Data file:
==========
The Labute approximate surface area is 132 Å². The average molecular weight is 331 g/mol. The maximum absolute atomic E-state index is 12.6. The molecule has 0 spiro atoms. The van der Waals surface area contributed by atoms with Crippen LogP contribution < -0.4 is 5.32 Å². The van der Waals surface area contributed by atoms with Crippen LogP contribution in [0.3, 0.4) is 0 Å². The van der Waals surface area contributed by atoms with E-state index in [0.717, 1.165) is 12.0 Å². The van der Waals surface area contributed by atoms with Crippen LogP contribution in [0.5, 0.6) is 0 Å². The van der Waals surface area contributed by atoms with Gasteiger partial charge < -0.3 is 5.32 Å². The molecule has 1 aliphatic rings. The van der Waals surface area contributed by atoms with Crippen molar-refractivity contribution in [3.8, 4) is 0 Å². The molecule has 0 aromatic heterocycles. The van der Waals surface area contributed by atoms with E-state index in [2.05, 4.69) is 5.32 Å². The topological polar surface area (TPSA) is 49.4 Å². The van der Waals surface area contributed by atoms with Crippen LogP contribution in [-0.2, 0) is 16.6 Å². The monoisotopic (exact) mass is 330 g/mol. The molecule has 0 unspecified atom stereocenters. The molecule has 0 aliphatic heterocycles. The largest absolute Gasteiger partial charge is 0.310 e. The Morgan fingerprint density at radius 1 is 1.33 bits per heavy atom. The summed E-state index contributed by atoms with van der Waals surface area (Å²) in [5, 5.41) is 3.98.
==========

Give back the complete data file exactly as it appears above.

The Labute approximate surface area is 132 Å². The average molecular weight is 331 g/mol. The maximum absolute atomic E-state index is 12.6. The molecule has 0 spiro atoms. The van der Waals surface area contributed by atoms with Crippen LogP contribution < -0.4 is 5.32 Å². The van der Waals surface area contributed by atoms with Crippen LogP contribution in [0.3, 0.4) is 0 Å². The van der Waals surface area contributed by atoms with E-state index in [0.717, 1.165) is 12.0 Å². The van der Waals surface area contributed by atoms with Crippen LogP contribution in [0.5, 0.6) is 0 Å². The van der Waals surface area contributed by atoms with Gasteiger partial charge < -0.3 is 5.32 Å². The molecule has 1 aliphatic rings. The van der Waals surface area contributed by atoms with Crippen molar-refractivity contribution in [3.8, 4) is 0 Å². The molecule has 0 aromatic heterocycles. The van der Waals surface area contributed by atoms with E-state index in [2.05, 4.69) is 5.32 Å². The topological polar surface area (TPSA) is 49.4 Å². The van der Waals surface area contributed by atoms with Crippen LogP contribution in [-0.2, 0) is 16.6 Å². The monoisotopic (exact) mass is 330 g/mol. The molecule has 0 unspecified atom stereocenters. The molecule has 0 aliphatic heterocycles. The largest absolute Gasteiger partial charge is 0.310 e. The Morgan fingerprint density at radius 1 is 1.33 bits per heavy atom. The summed E-state index contributed by atoms with van der Waals surface area (Å²) in [5, 5.41) is 3.98.